What do LEGO® bricks have to do with Bullying? Lots!

On February 7, Family Day weekend in BC, seven members of the StrategicPlay North American team facilitated an event attended by over 100 people. The participants included VIPs from the Anti Bullying movement and community members, aged 3 to over 80. Everybody was interested in learning more about bullying and how to stop it.

In typical Vancouver style the weather was wet and rainy. So kids of every size and age were eager to spend an afternoon with family and friends, building with LEGO. We were delighted to see how well the process worked with such a mixed and diverse group of participants.

This was the first event of this type. The organizers did a fantastic job of promoting it and sold tickets through an open registration to the community. They asked people to formulate teams of four to build together. We really didn’t know who might show up.  We watched in anticipation as more and more teams joined, and finally the event hit “sold out.”  People came from all areas, families formed teams, and friends came together to build. Coworkers also formed teams, and so did school groups.


We purposely kept the fee low to avoid barriers to entry. The $10.00 investment included four hours of LEGO SERIOUS FUN and a light snack, refreshments, great door prizes from the organizers, and a surprise LEGO® Key Chain, which we saved until the big close.

In developing the agenda we used a positive psychology approach. Research indicates that most people have, at some point, been victims of bullying. Knowing this, we recognized that we needed to approach the topic with care and concern to avoid triggering any negative emotions. Using an appreciative inquiry approach we were able to address the topic by empowering participants to talk freely about the behaviours they find supportive.  To be on the safe side we also had therapists available for support. Luckily, no one needed them.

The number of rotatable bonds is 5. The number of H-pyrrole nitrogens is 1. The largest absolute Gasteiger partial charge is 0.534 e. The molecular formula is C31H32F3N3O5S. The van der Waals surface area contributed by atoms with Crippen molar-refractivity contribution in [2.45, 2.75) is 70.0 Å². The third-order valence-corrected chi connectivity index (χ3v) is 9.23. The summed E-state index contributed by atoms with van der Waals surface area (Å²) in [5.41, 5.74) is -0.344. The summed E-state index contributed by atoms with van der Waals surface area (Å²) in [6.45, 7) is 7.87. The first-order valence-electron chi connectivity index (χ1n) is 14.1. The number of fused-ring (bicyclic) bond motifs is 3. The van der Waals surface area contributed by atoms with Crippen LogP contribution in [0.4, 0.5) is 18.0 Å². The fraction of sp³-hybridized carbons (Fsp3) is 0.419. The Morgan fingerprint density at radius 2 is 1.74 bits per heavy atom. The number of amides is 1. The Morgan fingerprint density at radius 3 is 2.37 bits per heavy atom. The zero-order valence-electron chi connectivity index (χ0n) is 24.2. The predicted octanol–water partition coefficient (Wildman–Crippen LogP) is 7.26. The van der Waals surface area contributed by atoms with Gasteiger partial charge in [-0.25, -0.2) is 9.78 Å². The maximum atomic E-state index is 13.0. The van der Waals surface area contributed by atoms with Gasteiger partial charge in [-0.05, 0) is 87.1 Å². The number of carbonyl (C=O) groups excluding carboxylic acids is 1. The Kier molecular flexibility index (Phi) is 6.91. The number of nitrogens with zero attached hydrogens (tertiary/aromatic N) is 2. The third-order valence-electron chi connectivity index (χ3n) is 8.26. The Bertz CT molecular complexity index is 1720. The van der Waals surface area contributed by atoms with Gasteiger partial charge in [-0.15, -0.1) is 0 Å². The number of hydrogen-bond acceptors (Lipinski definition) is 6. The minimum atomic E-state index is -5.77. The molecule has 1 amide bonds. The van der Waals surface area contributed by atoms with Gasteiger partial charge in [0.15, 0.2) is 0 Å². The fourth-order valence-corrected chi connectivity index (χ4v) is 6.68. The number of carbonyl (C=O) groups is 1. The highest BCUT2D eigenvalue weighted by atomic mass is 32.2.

The tables were designed for 4 family members or a team of 4.  Each team was accompanied by one table leader who was prepared before the event regarding the etiquette of LSP and also the way we would mange the LEGO bricks.


Note:  In the registration we asked that children be over six years old to attend, however, we had about 4 under age slip into the venue with no issues. Parents of children under six years old were reminded to monitor their children closely (due to small LEGO bricks everywhere), and we provided Duplo to keep them included.

To find our more please contact us:  www.strategicplay.ca

Special thanks goes to the StrategicPlay® North American team who gave of their time and talents:
Stephen Walling, Vancouver, BC, Canada
Ahmed Rahim, Vancouver, BC, Canada
Catherine Holt, Victoria, BC, Canada
Jodie Petruzzellis, Whistler, BC, Canada
Kathleen Allison, White Rock
and Jacqueline Lloyd Smith, Whistler, BC, Canada



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